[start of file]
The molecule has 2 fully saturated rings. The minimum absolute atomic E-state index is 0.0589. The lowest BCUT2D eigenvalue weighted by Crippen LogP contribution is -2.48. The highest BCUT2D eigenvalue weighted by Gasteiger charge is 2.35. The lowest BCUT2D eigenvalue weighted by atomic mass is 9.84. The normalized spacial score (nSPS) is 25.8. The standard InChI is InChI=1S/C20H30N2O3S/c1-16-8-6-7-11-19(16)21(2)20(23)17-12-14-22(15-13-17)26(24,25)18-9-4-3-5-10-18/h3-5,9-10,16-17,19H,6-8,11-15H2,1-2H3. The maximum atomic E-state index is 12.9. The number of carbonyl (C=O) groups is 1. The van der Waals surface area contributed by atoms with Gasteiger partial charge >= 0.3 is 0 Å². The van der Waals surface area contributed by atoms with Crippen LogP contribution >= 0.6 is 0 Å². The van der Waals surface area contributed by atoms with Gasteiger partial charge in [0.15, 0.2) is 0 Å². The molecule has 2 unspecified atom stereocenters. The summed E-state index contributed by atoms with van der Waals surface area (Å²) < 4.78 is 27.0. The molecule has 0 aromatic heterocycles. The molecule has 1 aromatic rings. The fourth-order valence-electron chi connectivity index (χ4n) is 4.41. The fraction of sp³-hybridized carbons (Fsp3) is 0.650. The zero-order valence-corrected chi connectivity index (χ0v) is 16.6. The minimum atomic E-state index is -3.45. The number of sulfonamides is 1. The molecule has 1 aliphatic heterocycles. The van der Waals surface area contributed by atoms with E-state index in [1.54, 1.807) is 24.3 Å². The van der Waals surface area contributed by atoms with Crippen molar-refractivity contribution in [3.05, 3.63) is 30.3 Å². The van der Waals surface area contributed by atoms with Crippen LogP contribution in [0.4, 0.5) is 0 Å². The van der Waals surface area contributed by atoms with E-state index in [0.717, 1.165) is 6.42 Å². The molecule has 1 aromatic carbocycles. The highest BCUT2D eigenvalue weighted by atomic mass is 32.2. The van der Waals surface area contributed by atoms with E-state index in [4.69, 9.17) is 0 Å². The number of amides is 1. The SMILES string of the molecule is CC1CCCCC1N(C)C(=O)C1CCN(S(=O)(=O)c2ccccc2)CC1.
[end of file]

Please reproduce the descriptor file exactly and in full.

The molecule has 2 fully saturated rings. The minimum absolute atomic E-state index is 0.0589. The lowest BCUT2D eigenvalue weighted by Crippen LogP contribution is -2.48. The highest BCUT2D eigenvalue weighted by Gasteiger charge is 2.35. The lowest BCUT2D eigenvalue weighted by atomic mass is 9.84. The normalized spacial score (nSPS) is 25.8. The standard InChI is InChI=1S/C20H30N2O3S/c1-16-8-6-7-11-19(16)21(2)20(23)17-12-14-22(15-13-17)26(24,25)18-9-4-3-5-10-18/h3-5,9-10,16-17,19H,6-8,11-15H2,1-2H3. The maximum atomic E-state index is 12.9. The number of carbonyl (C=O) groups is 1. The van der Waals surface area contributed by atoms with Gasteiger partial charge >= 0.3 is 0 Å². The van der Waals surface area contributed by atoms with Crippen LogP contribution >= 0.6 is 0 Å². The van der Waals surface area contributed by atoms with Gasteiger partial charge in [0.15, 0.2) is 0 Å². The molecule has 2 unspecified atom stereocenters. The summed E-state index contributed by atoms with van der Waals surface area (Å²) < 4.78 is 27.0. The molecule has 0 aromatic heterocycles. The molecule has 1 aromatic rings. The fourth-order valence-electron chi connectivity index (χ4n) is 4.41. The fraction of sp³-hybridized carbons (Fsp3) is 0.650. The zero-order valence-corrected chi connectivity index (χ0v) is 16.6. The minimum atomic E-state index is -3.45. The number of sulfonamides is 1. The molecule has 1 aliphatic heterocycles. The van der Waals surface area contributed by atoms with E-state index in [1.54, 1.807) is 24.3 Å². The van der Waals surface area contributed by atoms with Crippen molar-refractivity contribution in [3.05, 3.63) is 30.3 Å². The van der Waals surface area contributed by atoms with Crippen LogP contribution in [0.4, 0.5) is 0 Å². The van der Waals surface area contributed by atoms with E-state index in [0.717, 1.165) is 6.42 Å². The molecule has 1 aromatic carbocycles. The highest BCUT2D eigenvalue weighted by atomic mass is 32.2. The van der Waals surface area contributed by atoms with E-state index in [4.69, 9.17) is 0 Å². The number of amides is 1. The SMILES string of the molecule is CC1CCCCC1N(C)C(=O)C1CCN(S(=O)(=O)c2ccccc2)CC1.